My question involves an auto loan or repossession in the State of: SC. I had an independent used car dealership several years back ~(2007-2009). I had a floor plan line with a company, who eventually repossessed the cars that I had when I defaulted on the line. Part of the line was for retail sales (borrow the money to purchase the car, sell the car, and then pay back the full amount), and part of the line was for financing/leasing (borrow the money to purchase the car, lease the car to a customer, and then pay back the balance as lease payments are collected). When my dealership closed, I had several retail vehicles and several lease vehicles outstanding. The retail units were repossessed and sold. On the leased units, all of the contracts were turned over to the floor plan company, and they began collecting the payments. Some of the vehicles were repossessed if customers stopped paying, and others were left until the customers paid them off.
Well, back in ~2009, the floor plan company filed and got a judgment against me for the whole balance of the line plus fees, repossessing charges, etc. ~$120K in total. I heard nothing from them for several years, but they were recently (2014) bought out or merged with another company, and the collections department started calling me, trying to collect on this balance and judgment. However, during the course of time since I defaulted, they collected funds from the sale of the retail vehicles; they collected funds from the customers who made payments to them on the leases; and they collected funds from the sale of repossessed leased vehicles. When I finally got to speak to a manager at their collections office, I confronted them on these issues and asked that they produce the statement of accounts showing what I owed and how that balance was accrued. They only produced the records showing the original balances at the time of default, and the summary of charges they incurred for repossessing the vehicles (towing, service charges, etc.). This is what added up to the judgment amount. They refused to provide any data on the funds they collected from the sale of these vehicles, or from customer payments.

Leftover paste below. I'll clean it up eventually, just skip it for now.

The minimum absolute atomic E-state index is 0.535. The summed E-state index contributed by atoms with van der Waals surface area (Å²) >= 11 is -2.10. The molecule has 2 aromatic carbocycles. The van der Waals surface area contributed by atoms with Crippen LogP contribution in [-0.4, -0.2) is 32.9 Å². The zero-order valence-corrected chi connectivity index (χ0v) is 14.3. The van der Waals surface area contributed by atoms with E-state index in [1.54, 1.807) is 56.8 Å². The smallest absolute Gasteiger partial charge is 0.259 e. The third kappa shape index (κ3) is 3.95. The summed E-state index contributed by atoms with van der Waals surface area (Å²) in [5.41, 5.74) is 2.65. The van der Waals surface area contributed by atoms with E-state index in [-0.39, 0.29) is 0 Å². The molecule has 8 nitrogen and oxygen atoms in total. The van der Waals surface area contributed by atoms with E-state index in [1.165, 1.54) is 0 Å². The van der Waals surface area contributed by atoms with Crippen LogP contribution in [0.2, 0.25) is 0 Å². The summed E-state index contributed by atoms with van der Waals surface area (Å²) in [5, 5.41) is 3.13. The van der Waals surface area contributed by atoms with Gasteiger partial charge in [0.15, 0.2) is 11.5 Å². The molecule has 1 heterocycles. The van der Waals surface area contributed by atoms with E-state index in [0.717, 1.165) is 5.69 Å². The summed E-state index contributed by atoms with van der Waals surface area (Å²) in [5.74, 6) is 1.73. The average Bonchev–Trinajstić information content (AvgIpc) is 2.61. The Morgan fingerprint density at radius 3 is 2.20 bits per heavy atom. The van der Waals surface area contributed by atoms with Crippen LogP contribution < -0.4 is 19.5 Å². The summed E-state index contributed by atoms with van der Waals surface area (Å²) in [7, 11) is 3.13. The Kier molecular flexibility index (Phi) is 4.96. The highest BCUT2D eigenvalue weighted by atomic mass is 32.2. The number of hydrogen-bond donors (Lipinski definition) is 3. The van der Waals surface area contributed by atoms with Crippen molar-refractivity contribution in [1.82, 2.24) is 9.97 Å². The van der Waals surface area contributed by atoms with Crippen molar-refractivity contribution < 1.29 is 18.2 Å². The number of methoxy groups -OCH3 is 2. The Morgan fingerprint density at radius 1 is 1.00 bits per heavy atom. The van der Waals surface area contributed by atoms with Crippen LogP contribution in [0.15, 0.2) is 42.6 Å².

In my estimates, (using a rough condition wholesale value of the vehicles that were repossessed and sold at auction, and on the fact that on the leased vehicles , the majority of the ~20 vehicles were at least half paid off at the time of the default), there should not be any balance remaining. In fact, there should be a credit in the neighborhood of $40,000 or so. When I confronted them with these estimates, and again demanded a statement of accounts, they refused, and began ignoring my calls and inquiries.
This judgment remains on my credit report, and I want it corrected and removed. I also think that I should be entitled to any funds that were collected in excess of the sum of the default amounts, fees, etc. Can anyone here provide me with some direction on how I can pursue this any further? Thanks.